The gap between liberal and conservative Catholic news outlets in the U.S. intensified significantly after President Biden’s jocular meeting with Pope Francis in Rome on October 29. The 75-minute meeting barring reporters and live streaming was purportedly about climate change although what emerged as the big news afterwards was Biden’s middle finger metaphorical ‘f—u’ to those U.S. Catholic bishops who would bar him from receiving Communion over the abortion issue.
“He [meaning the pope] said to keep receiving Communion,” a victorious Biden announced after the two were photographed laughing and joking together. (A real pope, of course, would have handed the president his excommunication papers.)
“If the pope said I can receive, then those who say I can’t can go to hell,” is what the permanently ashen faced president seemed to be suggesting. Biden’s boasting (“the pope says I can”) seemed to dare U.S, bishops to move forward with censure. First Lady Jill Biden, beaming in her mini mantilla (worlds away from Jacqueline Kennedy’s dramatic shoulder length mantilla at her meeting with Pope John XXIII in 1962) also seemed to be basking in pope’s seal of approval.
The American Catholic Church has come a long way since 1960 when some Protestants were so terrified of electing the first Catholic president that they spawned the myth that if elected John Kennedy would build an underground tunnel from Washington to Rome. While the secret tunnel rhetoric is long gone (it’s been swapped for a photo of the pope in the Biden Oval Office), so has the “existential” distance between Rome and the White House because in many ways Francis and Joe Biden are one.
Biden’s visit to Rome was just one of the many stories covered in the pages of the two major mainstream U.S. Catholic newspapers, The National Catholic Reporter (progressive) and The National Catholic Register (conservative). Editorially, these publications are so different from one anther they seem to confirm what a priest told me some time ago that, “The Catholic Church is really two Churches now.” The Reporter, based in Kansas City, Missouri, was founded in 1964 by a man named Robert Hoyt for “Catholics who struggle with the complex moral and societal issues of the day.” While Hoyt’s description sounds like healthy inquiry and a forum for intellectual debate, what’s usually printed in The Reporter’s pages are attack pieces on long held Catholic beliefs and articles friendly to the left progressive agenda of radical Democrats.
The Reporter’s slogan in the 1960s was, “Published by and for the People,” a suspect socialist moniker that covers a lot of ideological territory. In 1968, the Bishop of Kansas City, Charles H. Helmsing, demanded that The Reporter remove the word ‘Catholic’ from its name and added that the publication had “a poisonous character that watered down Church teaching.” The Reporter was criticized by another Kansas City Bishop, Robert Finn, in 2013. “From my perspective,” Bishop Finn said, “NCR‘s positions against authentic Church teaching and leadership have not changed trajectory in the intervening decades.” Bishop Finn considered the newspaper to be an “independent newspaper which commented on ‘things Catholic.”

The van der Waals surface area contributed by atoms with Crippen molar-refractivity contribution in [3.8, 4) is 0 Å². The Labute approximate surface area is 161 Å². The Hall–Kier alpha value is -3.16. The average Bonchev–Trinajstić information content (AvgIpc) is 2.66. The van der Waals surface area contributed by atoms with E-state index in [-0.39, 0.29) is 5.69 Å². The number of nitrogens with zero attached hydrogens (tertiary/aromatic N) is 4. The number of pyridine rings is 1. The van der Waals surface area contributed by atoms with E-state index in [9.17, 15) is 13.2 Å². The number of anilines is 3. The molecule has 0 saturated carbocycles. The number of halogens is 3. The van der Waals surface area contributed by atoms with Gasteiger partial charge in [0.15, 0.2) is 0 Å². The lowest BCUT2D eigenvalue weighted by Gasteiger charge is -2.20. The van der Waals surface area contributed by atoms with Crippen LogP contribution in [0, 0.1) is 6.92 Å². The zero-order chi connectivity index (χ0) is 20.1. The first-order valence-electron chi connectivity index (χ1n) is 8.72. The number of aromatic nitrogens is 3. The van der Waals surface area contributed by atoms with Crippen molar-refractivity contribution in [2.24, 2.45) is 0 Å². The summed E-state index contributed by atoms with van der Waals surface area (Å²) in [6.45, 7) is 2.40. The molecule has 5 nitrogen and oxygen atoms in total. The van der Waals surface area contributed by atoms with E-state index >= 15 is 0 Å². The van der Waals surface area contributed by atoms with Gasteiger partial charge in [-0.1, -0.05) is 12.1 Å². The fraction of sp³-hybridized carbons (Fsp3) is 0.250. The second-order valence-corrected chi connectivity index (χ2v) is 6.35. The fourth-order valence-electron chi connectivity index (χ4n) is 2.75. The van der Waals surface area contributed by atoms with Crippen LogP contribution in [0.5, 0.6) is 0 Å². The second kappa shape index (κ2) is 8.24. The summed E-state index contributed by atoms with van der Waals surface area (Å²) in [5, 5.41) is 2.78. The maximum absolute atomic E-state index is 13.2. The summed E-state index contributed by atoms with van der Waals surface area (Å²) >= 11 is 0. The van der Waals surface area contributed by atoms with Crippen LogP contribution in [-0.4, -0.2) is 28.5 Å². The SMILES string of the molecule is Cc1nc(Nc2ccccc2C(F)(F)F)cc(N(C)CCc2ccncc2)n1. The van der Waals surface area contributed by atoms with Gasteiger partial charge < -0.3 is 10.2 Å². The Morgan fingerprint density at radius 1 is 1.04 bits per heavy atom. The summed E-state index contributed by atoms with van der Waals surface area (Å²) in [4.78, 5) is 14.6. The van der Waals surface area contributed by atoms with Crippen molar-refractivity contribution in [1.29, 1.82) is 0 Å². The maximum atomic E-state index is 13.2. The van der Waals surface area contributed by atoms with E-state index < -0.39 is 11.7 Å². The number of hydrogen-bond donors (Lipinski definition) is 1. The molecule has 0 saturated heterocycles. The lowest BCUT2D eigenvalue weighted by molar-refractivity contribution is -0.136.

The National Catholic Register, founded in 1927 by Matthew J. Smith, is part of the Eternal World Television Network (EWTN) and the Catholic News Agency. It boasts a larger circulation than its leftist counterpart and has never had to defend the use of the word ‘Catholic’ in its name. The two newspapers haven’t had much to do with one another until recently when Pope Francis referred to EWTN indirectly to a group of Jesuits in Slovakia.
“There is, for example,” Francis said, “a large Catholic television channel that has no hesitation in continually speaking ill of the pope. I personally deserve attacks and insults because I am a sinner, but the church does not deserve them. They are the work of the devil. I have also said this to some of them.”
Coming to EWTN’s defense in a piece in the October issue of First Things was the former Archbishop of Philadelphia, Charles Chaput. Chaput, a New York Times best selling author, is a man of keen theological intellect. A stickler for Church doctrine, he has refused communion for Catholic politicians who support abortion and euthanasia and he roused the anger of the Philadelphia gay community after his refusal to compromise on the issue of same sex marriage. As Archbishop of Philadelphia, he inherited the financial disasters necessitating school and church closures. He also had to deal with the leftist Philadelphia media that began demonizing him the moment he was appointed archbishop in 2011.
When Chaput’s term as Philadelphia archbishop ended in January 2020, the Rev. Nelson Jesus Perez was chosen to head the Philadelphia Archdiocese. The rejoicing in Philadelphia and in national media over Chaput’s retirement was tantamount to the roar of Stanley Cup- celebrating hockey fans. The Guardian, while describing Chaput as an “ultra traditionalist,” went on to sing the praises of Perez. The Washington Post praised Perez as “a Cuban American moderate” while reminding readers that Chaput criticized Pope Francis as being “too liberal” and stating that “mass shootings are caused by a culture of sexual anarchy and perverted freedom.’ Chaput was made out to sound like the Catholic version of Jerry Falwell or a spokesman for the Westboro Baptist Church.